HardwareHeaven has a look at the Zotac ZBOX Blu-Ray AD05 Plus Mini PC and gives it a full review.  This little box packs in an AMD E-450 APU that includes Radeon 6320 series graphics - making this one capable little machine.  Take a look and find out more.

If that unit is a little big, and you want something without an optical drive that you could probably put in your pocket, check out the Zotac ZBOX Nano XS AD11 Plus.  This thing is a little larger than a hockey puck and it's a full-blown PC running pretty much the same hardware as the much larger AD05 above.  

Looking first at APU temperatures the ZBOX Nano comes surprisingly close to the AD05 with only a few degrees separating the two at load. No drive temperatures are present for the new system as the SSD does not support that reading but system temperatures are very good with power use also showing a drop over the AD05, no doubt down to slightly fewer components such as the lack of optical drive.


Boxes, Power & Cooling Oh My!

As we keep up the push to maintain a manageable inbox, we've got a collection of basic hardware that you'll need to build and keep your new hardware cool.  We've put our affiliates case, power supply and cooler reviews all here for you to enjoy on this fine spring morning.

Cases:


Power Supplies:


Coolers



One Bad Apple...

It seems that the government of the USA is suing Apple.  I'm sure that this will make a few more lawyers even richer, but the issue on the table is that Apple has been price-fixing eBooks.  This was obvious from the launch and I'm glad someone is taking action.  I'm surprised that the government of a country is the one stepping up.  ABC News has more.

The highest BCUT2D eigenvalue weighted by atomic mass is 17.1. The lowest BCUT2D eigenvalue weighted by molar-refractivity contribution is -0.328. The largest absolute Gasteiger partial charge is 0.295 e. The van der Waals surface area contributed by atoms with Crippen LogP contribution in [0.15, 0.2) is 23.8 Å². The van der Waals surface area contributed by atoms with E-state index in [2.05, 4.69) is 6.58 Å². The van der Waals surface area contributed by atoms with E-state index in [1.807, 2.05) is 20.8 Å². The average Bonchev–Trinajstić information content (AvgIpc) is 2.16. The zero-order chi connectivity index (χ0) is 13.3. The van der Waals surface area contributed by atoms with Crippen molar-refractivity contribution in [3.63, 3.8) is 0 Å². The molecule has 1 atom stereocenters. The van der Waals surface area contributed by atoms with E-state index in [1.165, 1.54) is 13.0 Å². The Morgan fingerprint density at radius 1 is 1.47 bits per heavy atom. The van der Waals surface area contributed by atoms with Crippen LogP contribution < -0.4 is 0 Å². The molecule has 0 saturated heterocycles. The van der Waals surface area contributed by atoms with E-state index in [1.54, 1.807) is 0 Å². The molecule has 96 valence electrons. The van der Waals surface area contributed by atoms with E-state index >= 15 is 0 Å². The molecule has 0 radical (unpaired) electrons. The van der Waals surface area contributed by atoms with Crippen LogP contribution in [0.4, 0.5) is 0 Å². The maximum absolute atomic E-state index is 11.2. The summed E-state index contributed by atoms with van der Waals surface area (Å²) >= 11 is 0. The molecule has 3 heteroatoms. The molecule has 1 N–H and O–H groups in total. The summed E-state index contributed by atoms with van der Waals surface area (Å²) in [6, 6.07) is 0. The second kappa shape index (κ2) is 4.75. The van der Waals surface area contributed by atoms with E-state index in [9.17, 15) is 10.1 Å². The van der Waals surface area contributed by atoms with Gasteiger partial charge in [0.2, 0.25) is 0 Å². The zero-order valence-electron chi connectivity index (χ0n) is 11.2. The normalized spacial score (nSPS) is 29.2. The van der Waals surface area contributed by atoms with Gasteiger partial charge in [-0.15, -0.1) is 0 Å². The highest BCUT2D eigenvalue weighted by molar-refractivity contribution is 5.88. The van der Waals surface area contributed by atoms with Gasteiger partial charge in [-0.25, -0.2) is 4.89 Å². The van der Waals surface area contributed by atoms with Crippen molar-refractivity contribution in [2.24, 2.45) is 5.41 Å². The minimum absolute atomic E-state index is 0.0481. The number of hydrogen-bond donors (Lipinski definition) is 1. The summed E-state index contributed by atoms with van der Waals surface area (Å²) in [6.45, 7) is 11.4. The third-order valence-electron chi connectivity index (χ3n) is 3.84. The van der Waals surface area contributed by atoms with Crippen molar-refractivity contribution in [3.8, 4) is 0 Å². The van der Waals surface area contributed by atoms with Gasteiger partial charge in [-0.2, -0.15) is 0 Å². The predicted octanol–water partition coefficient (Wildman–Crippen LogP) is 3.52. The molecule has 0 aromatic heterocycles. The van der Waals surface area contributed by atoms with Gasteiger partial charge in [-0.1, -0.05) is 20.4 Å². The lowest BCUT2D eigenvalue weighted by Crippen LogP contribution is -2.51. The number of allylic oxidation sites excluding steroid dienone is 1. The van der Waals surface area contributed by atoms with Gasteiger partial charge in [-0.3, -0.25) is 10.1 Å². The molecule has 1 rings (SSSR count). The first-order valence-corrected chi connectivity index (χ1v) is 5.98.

Also on the wrotten Apple side of things is their failure to patch security holes and the fact that they were caught trying to take down the security firm that let the world know that there was a hole is OSX.  The same flaw was found in Windows - but Microsoft patched it - six weeks ago.  Nicely done Apple.  It's always awesome when you willingly let your customers be part of a zombie network.  More at TheRegister.

Apple went out of its way to make life difficult for the Russian security firm that first alerted the world to the spread of the now infamous Flashback Trojan on Mac computers, it has emerged. However the fruitbite-branded firm has now pledged to resolve the problem, well after security firms - and Microsoft - had acted.